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Good vibrations for cooling data centres

Glasgow-based Katrick Technologies hopes to revolutionise cooling power consumption in data centres with a vibrations-based heat-removal system.

As the data proliferates in our increasingly digitised world, the energy demands of data centres are rising. Nature magazine has predicted that by 2030, data centres will be responsible for more than 8,000TWh of consumption worldwide, much of it consumed by cooling.

Efforts have already been put into reducing the load, for example by locating data centres in cold climates (for “free” cooling) or even underwater, or by using AI to optimise air conditioning systems. Katrick Technologies has taken a different approach, creating a patented thermal vibrational bell (TVB) heat engine to maintain low temperatures.

The TVB consists of a chamber filled with bi-fluids with different densities and thermal properties that expand at different rates. A heat source entering the TVB’s chamber – a hot pipe attached to an inner coil/heating element – creates a dynamic movement between the fluids, converting thermal energy from waste heat into fluid vibrations.

An array of protruding internal and external fins in the TVB captures the fluid vibrations through a combination of effects. These include bubble velocity, variable expansion of fluids; divergent density change (due to fluid interaction creating hydrostatic instability); and convection currents through the interaction of the fluids with variable temperatures.

Energy captured by the fins is transferred into mechanical vibrations, with the resultant effect being an oscillation of fins to passively dissipate the unwanted heat. This motion enables the system to provide the required cool environment to keep data centres servers working properly.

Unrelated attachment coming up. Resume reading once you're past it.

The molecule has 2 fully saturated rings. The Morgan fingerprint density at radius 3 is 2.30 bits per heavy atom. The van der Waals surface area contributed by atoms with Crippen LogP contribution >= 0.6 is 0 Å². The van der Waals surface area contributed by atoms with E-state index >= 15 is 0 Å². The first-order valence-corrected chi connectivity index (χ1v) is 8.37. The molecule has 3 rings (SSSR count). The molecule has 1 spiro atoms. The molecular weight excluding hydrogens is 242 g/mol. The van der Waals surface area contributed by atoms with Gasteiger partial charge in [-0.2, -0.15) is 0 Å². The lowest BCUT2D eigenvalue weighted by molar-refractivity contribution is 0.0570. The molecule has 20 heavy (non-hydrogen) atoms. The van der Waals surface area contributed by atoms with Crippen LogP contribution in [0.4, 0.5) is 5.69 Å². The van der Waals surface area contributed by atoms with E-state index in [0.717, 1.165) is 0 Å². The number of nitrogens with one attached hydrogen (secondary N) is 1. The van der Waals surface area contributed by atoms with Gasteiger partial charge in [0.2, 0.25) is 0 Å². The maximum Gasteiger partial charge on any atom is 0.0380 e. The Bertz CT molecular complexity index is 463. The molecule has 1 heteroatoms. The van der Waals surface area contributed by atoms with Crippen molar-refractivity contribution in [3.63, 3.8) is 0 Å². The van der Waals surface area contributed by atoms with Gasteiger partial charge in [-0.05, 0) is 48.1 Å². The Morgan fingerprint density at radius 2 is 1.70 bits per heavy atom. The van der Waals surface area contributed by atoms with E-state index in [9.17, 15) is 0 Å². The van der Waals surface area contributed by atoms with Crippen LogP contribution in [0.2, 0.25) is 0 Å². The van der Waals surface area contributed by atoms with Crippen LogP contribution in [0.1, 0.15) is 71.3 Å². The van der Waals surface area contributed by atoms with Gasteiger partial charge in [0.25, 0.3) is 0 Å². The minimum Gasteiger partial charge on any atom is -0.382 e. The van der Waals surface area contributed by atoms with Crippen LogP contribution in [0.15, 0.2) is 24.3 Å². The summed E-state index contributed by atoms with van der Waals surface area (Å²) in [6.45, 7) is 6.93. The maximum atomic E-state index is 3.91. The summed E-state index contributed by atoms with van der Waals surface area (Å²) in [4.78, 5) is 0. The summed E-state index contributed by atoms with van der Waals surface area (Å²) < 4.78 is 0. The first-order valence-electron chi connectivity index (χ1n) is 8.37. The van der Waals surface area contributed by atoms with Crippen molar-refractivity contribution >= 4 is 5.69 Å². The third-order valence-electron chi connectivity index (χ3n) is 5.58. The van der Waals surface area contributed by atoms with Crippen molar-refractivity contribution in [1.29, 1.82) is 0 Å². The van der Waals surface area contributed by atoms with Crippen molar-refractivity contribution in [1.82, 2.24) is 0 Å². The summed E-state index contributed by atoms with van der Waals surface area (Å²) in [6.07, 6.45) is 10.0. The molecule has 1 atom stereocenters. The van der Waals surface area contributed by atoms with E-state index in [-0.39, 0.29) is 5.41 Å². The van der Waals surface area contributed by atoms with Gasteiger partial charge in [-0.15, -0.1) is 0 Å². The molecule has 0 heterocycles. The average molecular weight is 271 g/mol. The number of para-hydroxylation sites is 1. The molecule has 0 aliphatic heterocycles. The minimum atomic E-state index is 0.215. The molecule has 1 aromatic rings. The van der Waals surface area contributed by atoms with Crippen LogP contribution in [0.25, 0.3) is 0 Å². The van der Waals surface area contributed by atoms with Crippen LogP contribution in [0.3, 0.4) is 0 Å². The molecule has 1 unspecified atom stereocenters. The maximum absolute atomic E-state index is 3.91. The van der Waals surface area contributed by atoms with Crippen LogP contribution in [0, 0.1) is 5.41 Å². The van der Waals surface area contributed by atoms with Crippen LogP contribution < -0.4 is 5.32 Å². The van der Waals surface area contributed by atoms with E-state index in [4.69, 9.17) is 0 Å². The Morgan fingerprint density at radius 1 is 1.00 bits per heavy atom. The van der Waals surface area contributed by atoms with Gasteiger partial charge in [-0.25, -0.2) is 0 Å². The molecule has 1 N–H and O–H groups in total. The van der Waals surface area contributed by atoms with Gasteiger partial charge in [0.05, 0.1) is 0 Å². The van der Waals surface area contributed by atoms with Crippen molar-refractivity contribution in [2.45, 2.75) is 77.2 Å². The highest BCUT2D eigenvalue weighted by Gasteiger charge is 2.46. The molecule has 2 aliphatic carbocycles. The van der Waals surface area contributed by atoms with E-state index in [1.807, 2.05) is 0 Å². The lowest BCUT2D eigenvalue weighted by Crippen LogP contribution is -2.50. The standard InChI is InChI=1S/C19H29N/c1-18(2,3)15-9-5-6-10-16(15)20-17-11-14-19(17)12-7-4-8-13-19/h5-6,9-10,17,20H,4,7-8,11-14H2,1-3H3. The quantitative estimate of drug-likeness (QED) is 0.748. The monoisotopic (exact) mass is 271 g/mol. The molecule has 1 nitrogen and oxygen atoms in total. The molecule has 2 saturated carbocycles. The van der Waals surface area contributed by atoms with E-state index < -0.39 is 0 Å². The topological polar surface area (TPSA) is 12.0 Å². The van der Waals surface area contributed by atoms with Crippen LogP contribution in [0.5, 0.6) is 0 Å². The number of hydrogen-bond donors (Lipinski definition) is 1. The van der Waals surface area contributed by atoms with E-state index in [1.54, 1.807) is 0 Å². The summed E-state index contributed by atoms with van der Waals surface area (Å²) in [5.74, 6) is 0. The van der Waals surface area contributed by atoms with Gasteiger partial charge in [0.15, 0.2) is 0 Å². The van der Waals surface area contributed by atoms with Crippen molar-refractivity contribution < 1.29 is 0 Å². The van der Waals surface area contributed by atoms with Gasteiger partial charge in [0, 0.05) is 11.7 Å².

According to the company, the passive system could reduce cooling power in a UK data centre by 70 per cent, and reduce overall energy costs by 25 per cent.

The firm has established a commercial partnership to install the prototype passive cooling technology at iomart’s Glasgow data centre. It will replace two onsite condensers.

The innovation is being presented at the COP26 Superpitch, slated for November 9 (UK time). Organised by sustainable investment firm Greenbackers, the event will showcase 26 investment-ready cleantech ventures considered capable of moving the needle on climate change. This will coincide with a half-day session at COP26 dedicated to exploring science and innovation that can limit the global temperature rise to 1.5°C.

To read more about the COP26 Superpitch, click here.

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